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1.
Pharmaceuticals (Basel) ; 15(5)2022 Apr 27.
Article in English | MEDLINE | ID: covidwho-1810078

ABSTRACT

The C30 endopeptidase (3C-like protease; 3CLpro) is essential for the life cycle of SARS-CoV-2 (severe acute respiratory syndrome-coronavirus-2) since it plays a pivotal role in viral replication and transcription and, hence, is a promising drug target. Molecules isolated from animals, insects, plants, or microorganisms can serve as a scaffold for the design of novel biopharmaceutical products. Crotamine, a small cationic peptide from the venom of the rattlesnake Crotalus durissus terrificus, has been the focus of many studies since it exhibits activities such as analgesic, in vitro antibacterial, and hemolytic activities. The crotamine derivative L-peptides (L-CDP) that inhibit the 3CL protease in the low µM range were examined since they are susceptible to proteolytic degradation; we explored the utility of their D-enantiomers form. Comparative uptake inhibition analysis showed D-CDP as a promising prototype for a D-peptide-based drug. We also found that the D-peptides can impair SARS-CoV-2 replication in vivo, probably targeting the viral protease 3CLpro.

2.
Front Immunol ; 13: 838132, 2022.
Article in English | MEDLINE | ID: covidwho-1809394

ABSTRACT

The majority of COVID-19 patients experience mild to moderate disease course and recover within a few weeks. An increasing number of studies characterized the long-term changes in the specific anti-SARS-CoV-2 immune responses, but how COVID-19 shapes the innate and heterologous adaptive immune system after recovery is less well known. To comprehensively investigate the post-SARS-CoV-2 infection sequelae on the immune system, we performed a multi-omics study by integrating single-cell RNA-sequencing, single-cell ATAC-sequencing, genome-wide DNA methylation profiling, and functional validation experiments in 14 convalescent COVID-19 and 15 healthy individuals. We showed that immune responses generally recover without major sequelae after COVID-19. However, subtle differences persist at the transcriptomic level in monocytes, with downregulation of the interferon pathway, while DNA methylation also displays minor changes in convalescent COVID-19 individuals. However, these differences did not affect the cytokine production capacity of PBMCs upon different bacterial, viral, and fungal stimuli, although baseline release of IL-1Ra and IFN-γ was higher in convalescent individuals. In conclusion, we propose that despite minor differences in epigenetic and transcriptional programs, the immune system of convalescent COVID-19 patients largely recovers to the homeostatic level of healthy individuals.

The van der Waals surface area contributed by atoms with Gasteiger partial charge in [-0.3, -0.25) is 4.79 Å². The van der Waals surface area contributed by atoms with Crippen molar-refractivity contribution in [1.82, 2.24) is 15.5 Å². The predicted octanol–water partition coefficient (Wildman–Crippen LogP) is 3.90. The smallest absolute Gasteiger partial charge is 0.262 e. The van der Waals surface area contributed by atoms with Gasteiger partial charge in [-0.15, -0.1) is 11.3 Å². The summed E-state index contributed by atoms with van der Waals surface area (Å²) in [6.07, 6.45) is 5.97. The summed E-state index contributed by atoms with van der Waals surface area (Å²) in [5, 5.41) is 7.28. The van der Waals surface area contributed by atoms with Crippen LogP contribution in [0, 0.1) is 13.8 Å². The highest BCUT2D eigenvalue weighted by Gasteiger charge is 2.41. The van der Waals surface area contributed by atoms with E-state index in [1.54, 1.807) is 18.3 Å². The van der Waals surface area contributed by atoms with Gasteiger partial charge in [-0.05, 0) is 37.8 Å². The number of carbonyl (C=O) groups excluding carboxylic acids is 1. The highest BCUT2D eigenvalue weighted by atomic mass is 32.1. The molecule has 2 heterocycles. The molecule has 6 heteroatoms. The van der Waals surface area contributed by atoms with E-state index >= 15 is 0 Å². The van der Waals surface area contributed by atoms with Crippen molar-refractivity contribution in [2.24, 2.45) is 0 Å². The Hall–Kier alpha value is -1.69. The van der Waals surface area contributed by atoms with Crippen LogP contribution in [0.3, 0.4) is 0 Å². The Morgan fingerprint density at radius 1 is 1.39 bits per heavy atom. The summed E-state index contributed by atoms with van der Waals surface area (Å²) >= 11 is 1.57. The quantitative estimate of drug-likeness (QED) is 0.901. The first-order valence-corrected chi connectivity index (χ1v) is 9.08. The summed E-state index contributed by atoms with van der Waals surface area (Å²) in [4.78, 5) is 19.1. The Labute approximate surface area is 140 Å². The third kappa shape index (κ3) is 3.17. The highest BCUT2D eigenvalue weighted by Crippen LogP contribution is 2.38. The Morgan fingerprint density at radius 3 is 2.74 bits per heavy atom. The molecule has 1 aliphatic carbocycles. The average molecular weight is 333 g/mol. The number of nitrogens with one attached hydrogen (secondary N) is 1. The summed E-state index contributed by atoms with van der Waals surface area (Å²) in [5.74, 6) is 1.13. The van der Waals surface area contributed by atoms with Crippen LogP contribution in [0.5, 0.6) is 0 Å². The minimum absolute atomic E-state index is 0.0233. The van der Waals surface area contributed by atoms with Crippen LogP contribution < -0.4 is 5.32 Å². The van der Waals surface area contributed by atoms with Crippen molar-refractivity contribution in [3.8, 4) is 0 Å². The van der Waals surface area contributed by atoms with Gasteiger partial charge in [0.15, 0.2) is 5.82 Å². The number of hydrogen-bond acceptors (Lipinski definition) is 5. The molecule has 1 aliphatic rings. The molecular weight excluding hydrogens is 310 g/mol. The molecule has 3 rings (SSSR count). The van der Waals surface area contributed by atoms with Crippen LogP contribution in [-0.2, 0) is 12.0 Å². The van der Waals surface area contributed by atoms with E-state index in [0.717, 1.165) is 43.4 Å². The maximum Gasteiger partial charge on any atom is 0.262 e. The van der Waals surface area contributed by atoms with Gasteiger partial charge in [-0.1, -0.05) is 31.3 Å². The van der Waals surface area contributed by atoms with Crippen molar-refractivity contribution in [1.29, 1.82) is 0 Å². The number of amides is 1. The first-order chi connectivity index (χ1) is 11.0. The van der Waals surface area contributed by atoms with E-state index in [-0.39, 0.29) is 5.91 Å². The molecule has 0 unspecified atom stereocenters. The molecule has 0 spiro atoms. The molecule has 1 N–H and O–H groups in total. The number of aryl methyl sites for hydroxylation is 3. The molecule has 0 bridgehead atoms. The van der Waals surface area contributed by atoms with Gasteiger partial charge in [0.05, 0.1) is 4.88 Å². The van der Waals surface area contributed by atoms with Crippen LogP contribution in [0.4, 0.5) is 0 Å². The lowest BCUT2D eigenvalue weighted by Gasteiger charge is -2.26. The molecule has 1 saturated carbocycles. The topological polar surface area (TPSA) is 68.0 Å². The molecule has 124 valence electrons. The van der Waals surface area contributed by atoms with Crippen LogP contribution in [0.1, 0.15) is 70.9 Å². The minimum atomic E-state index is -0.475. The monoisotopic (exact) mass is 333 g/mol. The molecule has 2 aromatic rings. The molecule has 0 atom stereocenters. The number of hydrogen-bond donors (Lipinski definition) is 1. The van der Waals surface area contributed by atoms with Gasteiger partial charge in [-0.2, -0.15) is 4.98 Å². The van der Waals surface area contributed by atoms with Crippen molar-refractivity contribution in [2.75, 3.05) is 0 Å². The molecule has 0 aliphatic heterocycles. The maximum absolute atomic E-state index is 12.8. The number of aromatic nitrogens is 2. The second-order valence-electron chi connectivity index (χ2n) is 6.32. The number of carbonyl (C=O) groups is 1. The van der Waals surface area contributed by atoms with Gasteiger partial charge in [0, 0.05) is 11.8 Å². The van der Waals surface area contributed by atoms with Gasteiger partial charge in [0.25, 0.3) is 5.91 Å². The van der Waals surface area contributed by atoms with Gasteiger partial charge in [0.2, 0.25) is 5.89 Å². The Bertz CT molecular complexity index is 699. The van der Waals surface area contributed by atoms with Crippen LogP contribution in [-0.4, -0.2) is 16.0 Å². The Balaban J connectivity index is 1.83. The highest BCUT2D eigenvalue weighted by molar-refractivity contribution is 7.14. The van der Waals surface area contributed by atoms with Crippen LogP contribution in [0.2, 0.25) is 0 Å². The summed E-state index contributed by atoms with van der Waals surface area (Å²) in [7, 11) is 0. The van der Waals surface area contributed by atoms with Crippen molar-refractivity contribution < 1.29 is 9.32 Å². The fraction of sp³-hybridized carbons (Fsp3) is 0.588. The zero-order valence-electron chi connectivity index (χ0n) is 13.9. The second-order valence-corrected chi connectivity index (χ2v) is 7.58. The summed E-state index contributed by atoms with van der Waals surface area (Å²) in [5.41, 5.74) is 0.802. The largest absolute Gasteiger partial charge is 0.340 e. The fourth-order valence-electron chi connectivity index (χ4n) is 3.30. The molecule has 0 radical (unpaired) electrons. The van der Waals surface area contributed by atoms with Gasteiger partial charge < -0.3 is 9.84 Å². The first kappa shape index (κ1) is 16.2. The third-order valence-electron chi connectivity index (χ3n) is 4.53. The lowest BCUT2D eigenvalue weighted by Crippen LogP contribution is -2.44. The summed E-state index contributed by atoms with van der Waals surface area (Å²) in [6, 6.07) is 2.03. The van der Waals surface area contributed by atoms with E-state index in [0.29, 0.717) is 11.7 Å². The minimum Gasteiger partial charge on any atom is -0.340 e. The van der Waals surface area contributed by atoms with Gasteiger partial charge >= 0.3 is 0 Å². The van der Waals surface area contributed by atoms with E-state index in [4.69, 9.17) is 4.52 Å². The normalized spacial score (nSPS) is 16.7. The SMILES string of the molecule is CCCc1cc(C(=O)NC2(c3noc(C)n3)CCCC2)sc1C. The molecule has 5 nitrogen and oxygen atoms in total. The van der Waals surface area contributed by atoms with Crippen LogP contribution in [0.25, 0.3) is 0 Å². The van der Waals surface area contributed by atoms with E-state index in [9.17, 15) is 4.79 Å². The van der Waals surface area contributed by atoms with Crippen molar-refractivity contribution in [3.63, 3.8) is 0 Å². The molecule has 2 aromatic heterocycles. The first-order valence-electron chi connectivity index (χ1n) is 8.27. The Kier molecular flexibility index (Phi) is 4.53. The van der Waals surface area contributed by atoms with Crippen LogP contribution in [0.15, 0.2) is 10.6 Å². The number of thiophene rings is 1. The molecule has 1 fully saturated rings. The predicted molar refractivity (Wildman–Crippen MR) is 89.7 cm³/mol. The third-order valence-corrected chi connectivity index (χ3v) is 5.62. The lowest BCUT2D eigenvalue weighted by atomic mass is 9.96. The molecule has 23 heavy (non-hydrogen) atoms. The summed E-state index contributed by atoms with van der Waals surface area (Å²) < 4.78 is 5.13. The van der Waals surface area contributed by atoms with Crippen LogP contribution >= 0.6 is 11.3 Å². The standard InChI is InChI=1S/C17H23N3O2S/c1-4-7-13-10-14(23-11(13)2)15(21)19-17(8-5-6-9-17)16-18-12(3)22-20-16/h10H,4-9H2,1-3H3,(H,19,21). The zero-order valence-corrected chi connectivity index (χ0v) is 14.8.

Subject(s)
COVID-19 , Convalescence , Disease Progression , Humans , Leukocytes, Mononuclear , SARS-CoV-2
3.
J Med Virol ; 2021 Oct 30.
Article in English | MEDLINE | ID: covidwho-1718376

ABSTRACT

We used enzyme-linked immunoassay methods to measure the prevalence and the levels of antibody responses to the nucleocapsid (N) protein of severe acute respiratory syndrome coronavirus 2 (SARS-CoV-2) and four seasonal human coronaviruses (HCoV-OC43, HCoV-HKU1, HCoV 229E, and HCoV-NL63) in a cohort of 115 convalescent plasma donors infected with SARS-CoV-2 (1-61 days after symptom onset) compared to antibody levels in 114 individuals with no evidence of a recent infection with SARS-CoV-2. In the humoral response to the four seasonal coronaviruses, only HCoV-HKU1- and HCoV-229E-assays showed slightly elevated antibody levels in the COVID group compared to the control group. While in the COVID-group the levels of SARS-CoV-2 antibodies correlated significantly with disease severity, no association was found in the levels of antibodies against the seasonal coronaviruses. The most striking result in both groups was that the levels of antibodies against all tested coronaviruses, including the new SARS-CoV-2 showed a highly significant correlation with each other. There seems to be an individual predisposition to a weaker or stronger humoral immune response against all known seasonal human coronaviruses including the new SARS-CoV-2, which could lead to a definition of low and high responders against human coronaviruses with potential impact on the assessment of postinfection antibody levels and protection.

4.
PLoS Pathog ; 17(10): e1009928, 2021 10.
Article in English | MEDLINE | ID: covidwho-1484868

ABSTRACT